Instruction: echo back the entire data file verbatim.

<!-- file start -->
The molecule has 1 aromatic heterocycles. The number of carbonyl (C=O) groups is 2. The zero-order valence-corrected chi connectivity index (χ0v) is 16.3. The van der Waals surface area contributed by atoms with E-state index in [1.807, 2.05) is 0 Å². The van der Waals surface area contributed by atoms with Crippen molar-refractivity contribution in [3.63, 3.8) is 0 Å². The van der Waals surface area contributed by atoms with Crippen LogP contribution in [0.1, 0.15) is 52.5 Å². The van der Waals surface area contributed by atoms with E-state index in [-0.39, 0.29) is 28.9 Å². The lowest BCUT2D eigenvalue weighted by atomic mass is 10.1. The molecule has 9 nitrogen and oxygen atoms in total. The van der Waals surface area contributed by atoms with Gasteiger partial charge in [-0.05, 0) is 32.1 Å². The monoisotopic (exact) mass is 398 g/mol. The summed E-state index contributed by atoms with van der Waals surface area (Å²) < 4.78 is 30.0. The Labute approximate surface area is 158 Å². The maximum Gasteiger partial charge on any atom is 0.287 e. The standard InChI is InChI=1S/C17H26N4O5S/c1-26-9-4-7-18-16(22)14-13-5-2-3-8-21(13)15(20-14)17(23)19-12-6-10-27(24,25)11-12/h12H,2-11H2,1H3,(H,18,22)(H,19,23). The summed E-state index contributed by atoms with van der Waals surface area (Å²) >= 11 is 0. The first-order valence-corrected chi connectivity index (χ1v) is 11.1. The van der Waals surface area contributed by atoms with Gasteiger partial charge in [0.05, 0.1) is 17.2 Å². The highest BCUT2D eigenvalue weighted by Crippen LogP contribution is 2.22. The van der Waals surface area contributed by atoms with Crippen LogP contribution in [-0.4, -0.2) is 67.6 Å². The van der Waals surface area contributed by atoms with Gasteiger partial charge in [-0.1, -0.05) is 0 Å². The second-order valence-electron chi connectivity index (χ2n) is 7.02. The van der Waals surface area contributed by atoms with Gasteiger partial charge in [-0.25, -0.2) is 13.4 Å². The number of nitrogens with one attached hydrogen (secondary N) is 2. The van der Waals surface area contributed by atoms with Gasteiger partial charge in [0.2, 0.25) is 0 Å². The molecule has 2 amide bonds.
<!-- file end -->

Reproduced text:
The molecule has 1 aromatic heterocycles. The number of carbonyl (C=O) groups is 2. The zero-order valence-corrected chi connectivity index (χ0v) is 16.3. The van der Waals surface area contributed by atoms with E-state index in [1.807, 2.05) is 0 Å². The van der Waals surface area contributed by atoms with Crippen molar-refractivity contribution in [3.63, 3.8) is 0 Å². The van der Waals surface area contributed by atoms with Crippen LogP contribution in [0.1, 0.15) is 52.5 Å². The van der Waals surface area contributed by atoms with E-state index in [-0.39, 0.29) is 28.9 Å². The lowest BCUT2D eigenvalue weighted by atomic mass is 10.1. The molecule has 9 nitrogen and oxygen atoms in total. The van der Waals surface area contributed by atoms with Gasteiger partial charge in [-0.05, 0) is 32.1 Å². The monoisotopic (exact) mass is 398 g/mol. The summed E-state index contributed by atoms with van der Waals surface area (Å²) < 4.78 is 30.0. The Labute approximate surface area is 158 Å². The maximum Gasteiger partial charge on any atom is 0.287 e. The standard InChI is InChI=1S/C17H26N4O5S/c1-26-9-4-7-18-16(22)14-13-5-2-3-8-21(13)15(20-14)17(23)19-12-6-10-27(24,25)11-12/h12H,2-11H2,1H3,(H,18,22)(H,19,23). The summed E-state index contributed by atoms with van der Waals surface area (Å²) >= 11 is 0. The first-order valence-corrected chi connectivity index (χ1v) is 11.1. The van der Waals surface area contributed by atoms with Gasteiger partial charge in [0.05, 0.1) is 17.2 Å². The highest BCUT2D eigenvalue weighted by Crippen LogP contribution is 2.22. The van der Waals surface area contributed by atoms with Crippen LogP contribution in [-0.4, -0.2) is 67.6 Å². The van der Waals surface area contributed by atoms with Gasteiger partial charge in [-0.1, -0.05) is 0 Å². The second-order valence-electron chi connectivity index (χ2n) is 7.02. The van der Waals surface area contributed by atoms with Gasteiger partial charge in [-0.25, -0.2) is 13.4 Å². The number of nitrogens with one attached hydrogen (secondary N) is 2. The van der Waals surface area contributed by atoms with Gasteiger partial charge in [0.2, 0.25) is 0 Å². The molecule has 2 amide bonds.